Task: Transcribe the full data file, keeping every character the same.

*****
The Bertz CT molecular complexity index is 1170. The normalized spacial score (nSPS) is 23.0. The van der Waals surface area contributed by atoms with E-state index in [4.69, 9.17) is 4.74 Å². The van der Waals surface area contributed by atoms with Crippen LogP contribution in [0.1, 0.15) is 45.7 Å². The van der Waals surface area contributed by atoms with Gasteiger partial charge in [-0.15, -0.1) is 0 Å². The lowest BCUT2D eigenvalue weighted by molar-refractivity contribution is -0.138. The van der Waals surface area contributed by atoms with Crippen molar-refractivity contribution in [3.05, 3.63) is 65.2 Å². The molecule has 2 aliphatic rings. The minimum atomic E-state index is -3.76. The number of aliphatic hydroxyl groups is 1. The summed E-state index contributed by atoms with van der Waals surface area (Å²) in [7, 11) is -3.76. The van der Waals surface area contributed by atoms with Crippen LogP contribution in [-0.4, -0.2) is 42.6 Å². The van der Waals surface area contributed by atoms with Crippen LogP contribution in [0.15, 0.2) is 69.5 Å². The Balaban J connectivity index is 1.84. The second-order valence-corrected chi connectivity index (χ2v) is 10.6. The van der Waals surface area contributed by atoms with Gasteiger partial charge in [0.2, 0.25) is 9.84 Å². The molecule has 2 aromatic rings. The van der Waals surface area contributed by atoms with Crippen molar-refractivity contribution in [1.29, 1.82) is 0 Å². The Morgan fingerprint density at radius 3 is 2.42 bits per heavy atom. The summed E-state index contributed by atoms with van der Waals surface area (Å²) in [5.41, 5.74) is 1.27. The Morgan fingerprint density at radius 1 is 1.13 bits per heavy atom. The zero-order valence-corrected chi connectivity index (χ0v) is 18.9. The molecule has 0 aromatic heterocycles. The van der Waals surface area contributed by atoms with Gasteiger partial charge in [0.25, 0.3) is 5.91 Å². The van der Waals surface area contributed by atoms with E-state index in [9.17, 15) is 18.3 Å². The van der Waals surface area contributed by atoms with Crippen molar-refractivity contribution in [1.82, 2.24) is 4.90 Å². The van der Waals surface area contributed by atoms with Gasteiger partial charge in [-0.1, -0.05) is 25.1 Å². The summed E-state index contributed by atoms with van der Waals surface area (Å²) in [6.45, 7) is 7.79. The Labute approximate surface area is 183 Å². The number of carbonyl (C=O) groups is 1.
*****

The Bertz CT molecular complexity index is 1170. The normalized spacial score (nSPS) is 23.0. The van der Waals surface area contributed by atoms with E-state index in [4.69, 9.17) is 4.74 Å². The van der Waals surface area contributed by atoms with Crippen LogP contribution in [0.1, 0.15) is 45.7 Å². The van der Waals surface area contributed by atoms with Gasteiger partial charge in [-0.15, -0.1) is 0 Å². The lowest BCUT2D eigenvalue weighted by molar-refractivity contribution is -0.138. The van der Waals surface area contributed by atoms with Crippen molar-refractivity contribution in [3.05, 3.63) is 65.2 Å². The molecule has 2 aliphatic rings. The minimum atomic E-state index is -3.76. The number of aliphatic hydroxyl groups is 1. The summed E-state index contributed by atoms with van der Waals surface area (Å²) in [7, 11) is -3.76. The van der Waals surface area contributed by atoms with Crippen LogP contribution in [-0.4, -0.2) is 42.6 Å². The van der Waals surface area contributed by atoms with Crippen LogP contribution in [0.15, 0.2) is 69.5 Å². The Balaban J connectivity index is 1.84. The second-order valence-corrected chi connectivity index (χ2v) is 10.6. The van der Waals surface area contributed by atoms with Gasteiger partial charge in [0.2, 0.25) is 9.84 Å². The molecule has 2 aromatic rings. The van der Waals surface area contributed by atoms with Crippen molar-refractivity contribution in [1.29, 1.82) is 0 Å². The Morgan fingerprint density at radius 3 is 2.42 bits per heavy atom. The summed E-state index contributed by atoms with van der Waals surface area (Å²) in [5.41, 5.74) is 1.27. The Morgan fingerprint density at radius 1 is 1.13 bits per heavy atom. The zero-order valence-corrected chi connectivity index (χ0v) is 18.9. The molecule has 0 aromatic heterocycles. The van der Waals surface area contributed by atoms with Gasteiger partial charge in [0.25, 0.3) is 5.91 Å². The van der Waals surface area contributed by atoms with E-state index in [9.17, 15) is 18.3 Å². The van der Waals surface area contributed by atoms with Crippen molar-refractivity contribution in [1.82, 2.24) is 4.90 Å². The van der Waals surface area contributed by atoms with Gasteiger partial charge in [-0.1, -0.05) is 25.1 Å². The summed E-state index contributed by atoms with van der Waals surface area (Å²) in [6.45, 7) is 7.79. The Labute approximate surface area is 183 Å². The number of carbonyl (C=O) groups is 1.